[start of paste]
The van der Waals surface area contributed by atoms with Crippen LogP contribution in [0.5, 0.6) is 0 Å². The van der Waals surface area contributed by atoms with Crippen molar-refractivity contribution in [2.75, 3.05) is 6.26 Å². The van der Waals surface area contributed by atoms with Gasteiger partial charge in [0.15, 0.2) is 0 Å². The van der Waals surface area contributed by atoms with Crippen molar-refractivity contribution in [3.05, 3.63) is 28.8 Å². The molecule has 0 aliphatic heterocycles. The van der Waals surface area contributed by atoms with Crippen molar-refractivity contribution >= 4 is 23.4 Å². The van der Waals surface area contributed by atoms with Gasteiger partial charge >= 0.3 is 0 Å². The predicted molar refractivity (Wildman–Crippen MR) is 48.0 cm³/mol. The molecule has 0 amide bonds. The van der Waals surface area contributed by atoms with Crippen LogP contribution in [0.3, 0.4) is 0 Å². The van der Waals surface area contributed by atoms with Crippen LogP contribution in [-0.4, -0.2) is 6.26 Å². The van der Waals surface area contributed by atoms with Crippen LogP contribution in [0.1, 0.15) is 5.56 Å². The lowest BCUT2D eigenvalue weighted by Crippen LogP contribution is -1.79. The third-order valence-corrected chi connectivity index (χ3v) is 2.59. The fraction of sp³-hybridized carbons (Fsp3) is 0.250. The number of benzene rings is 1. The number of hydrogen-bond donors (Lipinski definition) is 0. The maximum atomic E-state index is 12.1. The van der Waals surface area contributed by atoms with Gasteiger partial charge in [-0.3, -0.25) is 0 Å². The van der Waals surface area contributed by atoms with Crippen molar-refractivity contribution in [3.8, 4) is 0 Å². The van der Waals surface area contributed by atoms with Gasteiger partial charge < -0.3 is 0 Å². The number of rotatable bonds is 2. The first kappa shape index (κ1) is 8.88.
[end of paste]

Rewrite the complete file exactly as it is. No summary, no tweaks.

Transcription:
The van der Waals surface area contributed by atoms with Crippen LogP contribution in [0.5, 0.6) is 0 Å². The van der Waals surface area contributed by atoms with Crippen molar-refractivity contribution in [2.75, 3.05) is 6.26 Å². The van der Waals surface area contributed by atoms with Gasteiger partial charge in [0.15, 0.2) is 0 Å². The van der Waals surface area contributed by atoms with Crippen molar-refractivity contribution in [3.05, 3.63) is 28.8 Å². The molecule has 0 aliphatic heterocycles. The van der Waals surface area contributed by atoms with Crippen molar-refractivity contribution >= 4 is 23.4 Å². The van der Waals surface area contributed by atoms with Gasteiger partial charge >= 0.3 is 0 Å². The predicted molar refractivity (Wildman–Crippen MR) is 48.0 cm³/mol. The molecule has 0 amide bonds. The van der Waals surface area contributed by atoms with Crippen LogP contribution in [0.3, 0.4) is 0 Å². The van der Waals surface area contributed by atoms with Crippen LogP contribution in [-0.4, -0.2) is 6.26 Å². The van der Waals surface area contributed by atoms with Crippen LogP contribution in [0.1, 0.15) is 5.56 Å². The lowest BCUT2D eigenvalue weighted by Crippen LogP contribution is -1.79. The third-order valence-corrected chi connectivity index (χ3v) is 2.59. The fraction of sp³-hybridized carbons (Fsp3) is 0.250. The number of benzene rings is 1. The number of hydrogen-bond donors (Lipinski definition) is 0. The maximum atomic E-state index is 12.1. The van der Waals surface area contributed by atoms with Gasteiger partial charge in [-0.3, -0.25) is 0 Å². The van der Waals surface area contributed by atoms with Crippen molar-refractivity contribution in [3.8, 4) is 0 Å². The van der Waals surface area contributed by atoms with Gasteiger partial charge < -0.3 is 0 Å². The number of rotatable bonds is 2. The first kappa shape index (κ1) is 8.88.